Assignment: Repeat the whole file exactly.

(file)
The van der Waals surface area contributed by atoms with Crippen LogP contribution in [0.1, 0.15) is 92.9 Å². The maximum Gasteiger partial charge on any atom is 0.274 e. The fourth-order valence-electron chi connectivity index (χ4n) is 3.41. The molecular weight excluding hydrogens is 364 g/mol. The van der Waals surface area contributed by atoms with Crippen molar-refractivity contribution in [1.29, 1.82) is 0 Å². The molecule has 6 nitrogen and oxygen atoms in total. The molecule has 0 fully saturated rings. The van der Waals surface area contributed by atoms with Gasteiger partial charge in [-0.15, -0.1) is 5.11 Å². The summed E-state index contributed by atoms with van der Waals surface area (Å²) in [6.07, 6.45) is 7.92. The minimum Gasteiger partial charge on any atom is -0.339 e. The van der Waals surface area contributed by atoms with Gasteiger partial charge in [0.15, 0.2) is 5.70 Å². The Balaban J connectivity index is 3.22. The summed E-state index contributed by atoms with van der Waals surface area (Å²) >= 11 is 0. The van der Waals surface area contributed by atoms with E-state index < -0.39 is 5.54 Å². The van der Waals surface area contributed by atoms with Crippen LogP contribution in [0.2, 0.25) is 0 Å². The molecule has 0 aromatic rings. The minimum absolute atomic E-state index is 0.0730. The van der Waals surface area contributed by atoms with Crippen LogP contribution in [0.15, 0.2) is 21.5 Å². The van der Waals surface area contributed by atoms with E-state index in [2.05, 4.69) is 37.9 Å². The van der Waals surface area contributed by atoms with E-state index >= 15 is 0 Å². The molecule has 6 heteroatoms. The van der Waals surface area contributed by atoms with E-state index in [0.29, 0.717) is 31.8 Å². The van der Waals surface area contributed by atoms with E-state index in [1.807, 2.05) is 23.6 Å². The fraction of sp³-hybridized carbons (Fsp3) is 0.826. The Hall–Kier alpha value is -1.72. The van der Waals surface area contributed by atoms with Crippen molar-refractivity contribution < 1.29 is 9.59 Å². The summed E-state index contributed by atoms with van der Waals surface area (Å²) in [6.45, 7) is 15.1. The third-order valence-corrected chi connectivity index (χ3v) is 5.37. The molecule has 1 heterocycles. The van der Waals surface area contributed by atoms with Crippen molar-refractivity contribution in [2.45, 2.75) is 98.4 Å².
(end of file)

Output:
The van der Waals surface area contributed by atoms with Crippen LogP contribution in [0.1, 0.15) is 92.9 Å². The maximum Gasteiger partial charge on any atom is 0.274 e. The fourth-order valence-electron chi connectivity index (χ4n) is 3.41. The molecular weight excluding hydrogens is 364 g/mol. The van der Waals surface area contributed by atoms with Crippen molar-refractivity contribution in [1.29, 1.82) is 0 Å². The molecule has 6 nitrogen and oxygen atoms in total. The molecule has 0 fully saturated rings. The van der Waals surface area contributed by atoms with Gasteiger partial charge in [-0.15, -0.1) is 5.11 Å². The summed E-state index contributed by atoms with van der Waals surface area (Å²) in [6.07, 6.45) is 7.92. The minimum Gasteiger partial charge on any atom is -0.339 e. The van der Waals surface area contributed by atoms with Gasteiger partial charge in [0.15, 0.2) is 5.70 Å². The Balaban J connectivity index is 3.22. The summed E-state index contributed by atoms with van der Waals surface area (Å²) >= 11 is 0. The van der Waals surface area contributed by atoms with E-state index < -0.39 is 5.54 Å². The van der Waals surface area contributed by atoms with Crippen LogP contribution in [0.2, 0.25) is 0 Å². The molecule has 0 aromatic rings. The minimum absolute atomic E-state index is 0.0730. The van der Waals surface area contributed by atoms with Crippen LogP contribution in [0.15, 0.2) is 21.5 Å². The van der Waals surface area contributed by atoms with E-state index in [2.05, 4.69) is 37.9 Å². The van der Waals surface area contributed by atoms with E-state index >= 15 is 0 Å². The molecule has 6 heteroatoms. The van der Waals surface area contributed by atoms with E-state index in [0.29, 0.717) is 31.8 Å². The van der Waals surface area contributed by atoms with E-state index in [1.807, 2.05) is 23.6 Å². The fraction of sp³-hybridized carbons (Fsp3) is 0.826. The Hall–Kier alpha value is -1.72. The van der Waals surface area contributed by atoms with Crippen molar-refractivity contribution < 1.29 is 9.59 Å². The summed E-state index contributed by atoms with van der Waals surface area (Å²) in [6.45, 7) is 15.1. The third-order valence-corrected chi connectivity index (χ3v) is 5.37. The molecule has 1 heterocycles. The van der Waals surface area contributed by atoms with Crippen molar-refractivity contribution in [2.45, 2.75) is 98.4 Å².